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Canada, U.S. working to move EU toward sanctions on Venezuela, says top U.S. official

Power & Politics

The U.S. special representative for Venezuela says the U.S. and Canada have strategized on how to move the European Union toward imposing sanctions on Venezuela's Maduro regime.

Elliott Abrams is the U.S. special representative for Venezuela.(Carolyn Kaster/Associated Press)

U.S. President Donald Trump's special representative for Venezuela says Canada and the U.S. are strategizing on how to move the European Union toward imposing sanctions on the Nicolás Maduro regime.

"We both agreed that it would be really helpful if the EU would follow Canada and the U.S. in imposing sanctions on the Maduro regime," said Elliott Abrams in an interview on CBC News Network's Power & Politics.

"Europe is a kind of playground for people from the regime and their families — where their money is, they have houses there, they live the high life there — which is really disgraceful. So we strategized a bit about how, with the help of the Latin American democracies, to move the EU in that direction," Abrams told guest host Katie Simpson.

When asked for comment, Global Affairs Canada did not directly address the remarks made by Abrams.

"Canadian government officials discussed how Canada and the U.S. can work with the broader international community to return democracy to the people of Venezuela," said Barbara Harvey, a spokesperson for Global Affairs.

"For some time, the Lima Group has been engaging its partners around the world in support of sanctions and other measures to pressure the Maduro regime," said Harvey.

“It would be really helpful if the EU would follow Canada and the U.S. in imposing sanctions on the Maduro regime,” said U.S. Venezuela envoy Elliott Abrams. “We strategized a bit about how, with the help of the Latin American democracies, to move the EU in that direction.” <a href="https://t.co/W2Tl5Sm9vL">pic.twitter.com/W2Tl5Sm9vL</a>

&mdash;@PnPCBC

The Lima Group is made up of 14 countries, including Canada, and has been working to support Venezuelan opposition leader Juan Guaido in his effort to wrest control of the country away from the Maduro regime.

Abrams said Canada and the U.S. also agreed to other concrete steps on Venezuela that he won't talk about.

Contrasting views on Cuba

Despite the efforts of the Lima Group and the U.S., the embattled Maduro regime still enjoys the support of several countries, including Cuba.

Earlier this year, Foreign Affairs Minister Chrystia Freeland said Cuba could play a role in a peaceful transition in Venezuela resulting in free and fair elections.

"We wish you luck," said Abrams, when asked what he thought of Freeland's position. "We're very pessimistic about it. The Cubans seem to be the dead-enders on Venezuela."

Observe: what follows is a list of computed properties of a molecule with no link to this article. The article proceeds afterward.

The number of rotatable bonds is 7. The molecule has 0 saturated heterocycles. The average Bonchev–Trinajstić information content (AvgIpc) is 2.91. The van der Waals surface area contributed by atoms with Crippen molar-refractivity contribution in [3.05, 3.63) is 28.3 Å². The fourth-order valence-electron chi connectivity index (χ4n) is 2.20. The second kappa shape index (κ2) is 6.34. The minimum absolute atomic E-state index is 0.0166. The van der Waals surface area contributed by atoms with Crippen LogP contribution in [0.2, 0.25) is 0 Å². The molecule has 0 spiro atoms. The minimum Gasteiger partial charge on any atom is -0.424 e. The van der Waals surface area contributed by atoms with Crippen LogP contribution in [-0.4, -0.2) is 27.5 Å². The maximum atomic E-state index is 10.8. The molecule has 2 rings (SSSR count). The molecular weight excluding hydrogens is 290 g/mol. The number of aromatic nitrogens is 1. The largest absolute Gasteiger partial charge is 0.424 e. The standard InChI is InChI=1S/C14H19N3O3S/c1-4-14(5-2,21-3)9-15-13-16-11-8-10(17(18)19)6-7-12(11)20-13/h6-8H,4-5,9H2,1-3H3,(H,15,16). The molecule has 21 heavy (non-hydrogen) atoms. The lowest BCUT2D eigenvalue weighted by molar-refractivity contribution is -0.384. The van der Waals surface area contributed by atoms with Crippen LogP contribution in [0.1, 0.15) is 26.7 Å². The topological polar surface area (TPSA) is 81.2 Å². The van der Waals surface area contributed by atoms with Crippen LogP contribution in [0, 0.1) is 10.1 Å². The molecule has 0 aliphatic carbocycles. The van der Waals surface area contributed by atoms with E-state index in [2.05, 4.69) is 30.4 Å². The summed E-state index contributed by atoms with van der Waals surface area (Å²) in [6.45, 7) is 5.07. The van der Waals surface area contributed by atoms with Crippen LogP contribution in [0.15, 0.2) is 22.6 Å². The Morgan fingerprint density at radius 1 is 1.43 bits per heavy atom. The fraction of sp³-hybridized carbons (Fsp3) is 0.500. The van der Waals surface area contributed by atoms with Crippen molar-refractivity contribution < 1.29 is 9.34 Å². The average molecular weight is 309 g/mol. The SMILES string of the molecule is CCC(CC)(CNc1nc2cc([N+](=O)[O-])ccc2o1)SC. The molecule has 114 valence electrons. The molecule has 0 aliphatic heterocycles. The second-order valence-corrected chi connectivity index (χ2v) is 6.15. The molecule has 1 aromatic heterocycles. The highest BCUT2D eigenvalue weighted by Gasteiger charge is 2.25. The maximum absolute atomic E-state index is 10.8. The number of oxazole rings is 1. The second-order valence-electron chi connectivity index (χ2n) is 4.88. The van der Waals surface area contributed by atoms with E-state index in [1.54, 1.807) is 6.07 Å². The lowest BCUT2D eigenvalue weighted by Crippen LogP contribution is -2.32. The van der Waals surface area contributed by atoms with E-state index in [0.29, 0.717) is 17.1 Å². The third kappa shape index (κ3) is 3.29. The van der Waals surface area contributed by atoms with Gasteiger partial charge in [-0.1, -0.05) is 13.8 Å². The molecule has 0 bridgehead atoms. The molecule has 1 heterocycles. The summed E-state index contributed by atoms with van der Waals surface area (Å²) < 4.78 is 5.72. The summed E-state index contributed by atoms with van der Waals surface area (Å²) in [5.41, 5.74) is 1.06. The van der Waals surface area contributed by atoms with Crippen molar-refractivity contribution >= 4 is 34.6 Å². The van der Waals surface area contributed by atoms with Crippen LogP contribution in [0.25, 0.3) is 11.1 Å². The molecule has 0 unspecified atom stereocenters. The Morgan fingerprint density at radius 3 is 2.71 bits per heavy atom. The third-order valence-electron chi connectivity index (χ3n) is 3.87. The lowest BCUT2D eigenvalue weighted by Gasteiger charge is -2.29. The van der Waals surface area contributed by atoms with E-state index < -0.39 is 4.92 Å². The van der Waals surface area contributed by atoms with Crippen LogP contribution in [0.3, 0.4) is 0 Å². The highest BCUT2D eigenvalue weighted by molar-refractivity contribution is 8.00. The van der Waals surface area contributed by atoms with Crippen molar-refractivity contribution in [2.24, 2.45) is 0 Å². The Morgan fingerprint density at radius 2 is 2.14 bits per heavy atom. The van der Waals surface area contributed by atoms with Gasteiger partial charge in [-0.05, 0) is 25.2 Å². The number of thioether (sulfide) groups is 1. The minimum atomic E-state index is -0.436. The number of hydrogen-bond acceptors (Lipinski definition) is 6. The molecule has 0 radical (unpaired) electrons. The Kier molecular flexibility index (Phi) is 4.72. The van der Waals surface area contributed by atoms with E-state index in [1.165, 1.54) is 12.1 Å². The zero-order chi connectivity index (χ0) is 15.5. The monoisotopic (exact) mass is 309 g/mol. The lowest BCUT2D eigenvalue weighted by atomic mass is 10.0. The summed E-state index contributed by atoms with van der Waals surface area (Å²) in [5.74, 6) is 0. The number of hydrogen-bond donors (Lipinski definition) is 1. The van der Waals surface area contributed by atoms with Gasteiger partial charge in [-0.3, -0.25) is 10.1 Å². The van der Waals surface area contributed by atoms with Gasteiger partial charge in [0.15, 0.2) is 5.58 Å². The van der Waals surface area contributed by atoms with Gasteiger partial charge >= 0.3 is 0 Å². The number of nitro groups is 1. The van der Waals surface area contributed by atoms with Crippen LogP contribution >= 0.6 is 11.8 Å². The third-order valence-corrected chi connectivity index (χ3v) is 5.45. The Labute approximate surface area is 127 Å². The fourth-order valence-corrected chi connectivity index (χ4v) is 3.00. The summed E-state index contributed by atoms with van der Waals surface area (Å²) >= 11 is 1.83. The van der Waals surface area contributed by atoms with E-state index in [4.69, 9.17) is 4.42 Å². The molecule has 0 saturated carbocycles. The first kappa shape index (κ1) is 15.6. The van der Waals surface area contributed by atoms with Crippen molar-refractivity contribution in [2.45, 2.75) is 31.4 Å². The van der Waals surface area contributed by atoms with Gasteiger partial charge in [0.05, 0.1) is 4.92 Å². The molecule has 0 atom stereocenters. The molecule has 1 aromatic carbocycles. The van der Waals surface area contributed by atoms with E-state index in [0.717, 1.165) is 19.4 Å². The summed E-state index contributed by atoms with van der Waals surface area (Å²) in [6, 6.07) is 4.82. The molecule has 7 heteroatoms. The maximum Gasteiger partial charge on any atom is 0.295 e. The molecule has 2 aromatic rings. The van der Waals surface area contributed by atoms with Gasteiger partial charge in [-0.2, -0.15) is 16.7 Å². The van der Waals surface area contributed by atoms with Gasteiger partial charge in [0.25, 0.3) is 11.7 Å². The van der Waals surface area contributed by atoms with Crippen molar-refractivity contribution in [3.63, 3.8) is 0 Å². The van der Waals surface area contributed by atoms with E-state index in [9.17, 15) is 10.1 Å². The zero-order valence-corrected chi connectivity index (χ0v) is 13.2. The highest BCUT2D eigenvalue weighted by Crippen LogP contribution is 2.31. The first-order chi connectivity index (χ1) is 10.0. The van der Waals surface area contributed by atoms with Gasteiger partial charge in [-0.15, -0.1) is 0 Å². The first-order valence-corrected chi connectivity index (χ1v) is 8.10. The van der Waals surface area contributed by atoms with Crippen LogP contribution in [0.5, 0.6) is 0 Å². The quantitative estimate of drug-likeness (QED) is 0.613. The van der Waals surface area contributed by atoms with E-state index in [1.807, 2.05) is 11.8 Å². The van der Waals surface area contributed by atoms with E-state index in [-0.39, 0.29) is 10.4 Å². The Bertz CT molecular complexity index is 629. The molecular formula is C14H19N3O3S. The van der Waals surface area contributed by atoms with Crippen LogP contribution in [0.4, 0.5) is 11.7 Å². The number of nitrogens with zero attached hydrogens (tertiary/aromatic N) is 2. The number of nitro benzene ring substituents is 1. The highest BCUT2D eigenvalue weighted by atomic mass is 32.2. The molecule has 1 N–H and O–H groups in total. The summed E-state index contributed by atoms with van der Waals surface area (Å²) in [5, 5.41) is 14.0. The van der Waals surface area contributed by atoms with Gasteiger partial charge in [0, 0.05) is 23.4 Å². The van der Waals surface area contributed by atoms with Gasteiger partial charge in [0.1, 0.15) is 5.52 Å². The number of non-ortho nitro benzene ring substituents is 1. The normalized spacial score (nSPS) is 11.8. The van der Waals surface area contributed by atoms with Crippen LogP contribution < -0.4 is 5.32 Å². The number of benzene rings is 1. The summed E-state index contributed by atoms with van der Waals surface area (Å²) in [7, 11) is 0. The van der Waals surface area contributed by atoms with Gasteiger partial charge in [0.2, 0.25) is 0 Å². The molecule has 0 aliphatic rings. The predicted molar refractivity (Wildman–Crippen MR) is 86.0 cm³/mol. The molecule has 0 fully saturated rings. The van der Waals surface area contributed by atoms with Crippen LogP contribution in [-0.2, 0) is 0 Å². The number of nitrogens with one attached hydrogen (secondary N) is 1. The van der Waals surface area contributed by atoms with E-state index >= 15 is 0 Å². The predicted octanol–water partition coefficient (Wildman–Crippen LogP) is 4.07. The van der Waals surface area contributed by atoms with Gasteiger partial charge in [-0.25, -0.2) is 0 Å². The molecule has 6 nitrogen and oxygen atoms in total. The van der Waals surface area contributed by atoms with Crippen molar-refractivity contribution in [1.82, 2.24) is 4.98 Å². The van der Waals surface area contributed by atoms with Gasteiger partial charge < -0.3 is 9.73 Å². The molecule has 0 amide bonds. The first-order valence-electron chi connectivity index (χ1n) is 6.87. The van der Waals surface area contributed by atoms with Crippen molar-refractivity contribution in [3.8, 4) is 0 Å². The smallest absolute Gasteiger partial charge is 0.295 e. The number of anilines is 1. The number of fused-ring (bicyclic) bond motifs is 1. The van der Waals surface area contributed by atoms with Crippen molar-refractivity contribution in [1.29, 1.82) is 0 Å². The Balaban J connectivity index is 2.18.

Abrams said there are between 2,000 and 3,000 Cuban intelligence agents in Caracas, permeating intelligence agencies, the army and the national guard.

"To show you how deep in they are, Maduro's body guards aren't Venezuelan. They're Cuban. So, they're very important to holding this regime together and we really think that if they weren't there it would start to fall apart," said Abrams.

Canada's former ambassador to Venezuela Ben Rowswell said there's certainly ground for pessimism about Cuba's role, but added it's important to explore all opportunities.

"The Cuban and Venezuelan governments have a really deep strategic connection where both regimes, since neither of them are elected, seem to depend on each other for regime survival," he said in an interview with CBC News.

"But there is a very serious, intense crisis in Venezuela and it's important to seek all diplomatic, non-military options to help reconnect Venezuelans with their government… whose legitimacy they accept," said Roswell

Abrams said that while he doubts Canada will be successful, the U.S. has no criticism to offer Canada for making the effort.

Military intervention?

On sanctions, Rowswell said it makes sense for Canada and the U.S. to be collaborating, but cautions there are some significant differences that remain between Canadian and American policy on Venezuela.

"One of them is that the U.S. keeping open the threat of unilateral military intervention, which Canada is opposed to."

Trump said earlier this year that the U.S. seeks a peaceful transition, but all options are on the table when it comes to Venezuela.

On Thursday, Abrams said it's always going to be the case that the the military intervention option is on the table, but that it doesn't represent U.S. policy on Venezuela.

"Our policy is to put diplomatic, political, economic and international pressure on the regime. We are still doing that. We announced sanctions a few days ago. There will be more in the coming days. So, that's the policy. But you know, the option – the president can't say there is no option on the table, there is," said Abrams.

Abrams was in Ottawa to meet with Canadian officials ahead of next week's meeting on Venezuela in Peru.

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